NEW YORK (Reuters Health) - The prevalence of antibiotic resistance in pediatric urinary tract infection (UTI) has reached such high levels in many countries that existing empiric therapies may no longer be effective, researchers from UK report."
Prevalence of resistance to commonly prescribed antibiotics in primary care in children with urinary tract infections caused by E. coli is high, and there was remarkable variability in E. coli resistance among countries in the study, particularly in countries outside the OECD (Organization for Economic Cooperation and Development), where one possible explanation is the availability of antibiotics over the counter," Ashley Bryce from the University of Bristol in the U.K. and Dr. C√©ire E. Costelloe from Imperial College London told Reuters Health in a joint email.
"This could render some antibiotics ineffective as first-line treatments for urinary tract infection," they said.
E. coli is responsible for more than 80% of all UTIs and is also the most common cause of bacteremia and foodborne infections and one cause of meningitis in neonates.
Bryce, Dr. Costelloe, and colleagues investigated the prevalence of resistance in community-acquired E. coli UTI to the most commonly prescribed antibiotics given to children in primary care in their systematic review of 58 published reports.
For all antibiotics tested, the prevalence of antibiotic resistance was higher in non-OECD countries than in OECD countries, the team reports in an article online March 15 in The BMJ.
The prevalence of resistance was highest for ampicillin, ranging from 41% in Switzerland to 100% in Ghana and Nigeria.
Resistance to co-trimoxazole and trimethoprim was 30% in OECD countries and 67% in Saudi Arabia, the only non-OECD country for which rates were available.
Pooled prevalences of resistance to ciprofloxacin and ceftazidime were around 2% in OECD countries but over 26% in non-OECD countries.
For all time periods analyzed, the odds of resistance were greater in children exposed to antibiotics than in those who were unexposed.
"The Infectious Diseases Society of America (IDSA) in collaboration with the European Society for Microbiology and Infectious Diseases (ESCMID) recommend that an antibiotic should be selected for first line empirical treatment of urinary tract infection only if the local prevalence of resistance is less than 20%," the researchers note.
"According to these guidelines, our review suggests ampicillin, co-trimoxazole, and trimethoprim are no longer suitable first line treatment options for urinary tract infection in many OECD countries and that as a result many guidelines, such as those published by the National Institute for Health and Care Excellence (NICE), might need updating," they write. "In non-OECD countries, resistance to all first line antibiotics specified for urinary tract infections was in excess of 20%, suggesting that choices of first line treatment might need to be re-evaluated in less well developed countries."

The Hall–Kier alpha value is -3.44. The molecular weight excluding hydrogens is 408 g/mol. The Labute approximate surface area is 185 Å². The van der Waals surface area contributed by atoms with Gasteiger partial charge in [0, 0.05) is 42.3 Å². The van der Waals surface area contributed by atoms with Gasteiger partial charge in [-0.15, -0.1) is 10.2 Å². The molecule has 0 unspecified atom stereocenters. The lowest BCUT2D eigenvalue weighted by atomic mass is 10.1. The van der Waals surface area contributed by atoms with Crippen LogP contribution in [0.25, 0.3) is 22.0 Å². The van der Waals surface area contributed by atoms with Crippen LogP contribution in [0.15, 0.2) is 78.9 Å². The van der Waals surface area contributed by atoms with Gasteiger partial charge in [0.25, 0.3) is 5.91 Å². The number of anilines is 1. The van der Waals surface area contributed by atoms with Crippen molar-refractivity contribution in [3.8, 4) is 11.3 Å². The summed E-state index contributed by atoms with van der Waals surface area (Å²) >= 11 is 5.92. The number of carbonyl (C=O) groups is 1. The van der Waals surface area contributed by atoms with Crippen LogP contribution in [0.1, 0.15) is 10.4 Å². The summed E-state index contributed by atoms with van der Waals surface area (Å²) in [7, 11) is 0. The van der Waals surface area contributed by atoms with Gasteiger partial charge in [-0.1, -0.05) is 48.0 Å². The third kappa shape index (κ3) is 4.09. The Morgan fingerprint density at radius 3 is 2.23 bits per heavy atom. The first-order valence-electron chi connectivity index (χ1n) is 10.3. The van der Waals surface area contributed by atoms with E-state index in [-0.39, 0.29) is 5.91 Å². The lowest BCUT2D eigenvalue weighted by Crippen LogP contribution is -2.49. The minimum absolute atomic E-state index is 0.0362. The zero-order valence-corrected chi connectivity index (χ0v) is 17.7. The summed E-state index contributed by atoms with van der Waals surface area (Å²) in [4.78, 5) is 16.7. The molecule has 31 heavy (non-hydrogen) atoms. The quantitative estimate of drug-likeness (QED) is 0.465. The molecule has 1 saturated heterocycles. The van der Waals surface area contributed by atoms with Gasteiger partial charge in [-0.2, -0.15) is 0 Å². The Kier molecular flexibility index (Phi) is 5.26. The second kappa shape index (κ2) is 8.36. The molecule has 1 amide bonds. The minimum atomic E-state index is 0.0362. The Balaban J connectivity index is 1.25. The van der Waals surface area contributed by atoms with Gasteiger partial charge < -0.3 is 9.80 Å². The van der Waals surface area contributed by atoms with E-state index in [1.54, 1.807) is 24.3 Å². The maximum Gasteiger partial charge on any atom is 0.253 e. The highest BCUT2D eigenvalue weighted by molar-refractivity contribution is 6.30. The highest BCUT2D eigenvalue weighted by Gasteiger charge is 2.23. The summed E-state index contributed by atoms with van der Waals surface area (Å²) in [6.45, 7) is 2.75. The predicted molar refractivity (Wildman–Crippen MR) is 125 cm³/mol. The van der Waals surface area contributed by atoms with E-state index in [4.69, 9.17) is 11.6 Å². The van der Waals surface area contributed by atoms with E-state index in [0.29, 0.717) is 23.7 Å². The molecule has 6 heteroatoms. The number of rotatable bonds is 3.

"We are not able to advise clinicians on which antibiotic is best to prescribe as this often depends on the individual case," Bryce and Dr. Costelloe said. "Clinicians should, however, adhere to local or national guidelines wherever possible, which is why it is of great importance that such guidelines are kept up to date and reflect current resistance rates."
"Clinicians may also wish to consider the antibiotic history of the child when they present to primary care with symptoms of an infection, especially in light of the suggestion of our results that previous treatment with an antibiotic is associated with resistance to that same antibiotic, and that this association may be present up to 6 months post treatment," they added.
Dr. Grant Russell from Monash University in Melbourne, Australia, wrote an editorial accompanying the report. He told Reuters Health by email, "I found the extent of the resistance (and the fact that it covered all of the regularly used empiric antibiotics) both concerning and surprising. The fact that choices are diminishing is disturbing, and the fact that the situation is dire in the developing world is deeply troubling."
"We need to do what we can do to prevent bacterial infections, and when treating them to consider that effective antibiotics are a finite resource," he said. "We all have a responsibility in attempting to conserve that resource."
"No new classes of antibiotics have been developed in the last 30 years - this and the dire situation in both the developed and the developing world suggests that the 'global problem' of antibiotic resistance is going to become more and more of an issue in years and decades to come," Dr. Russell concluded.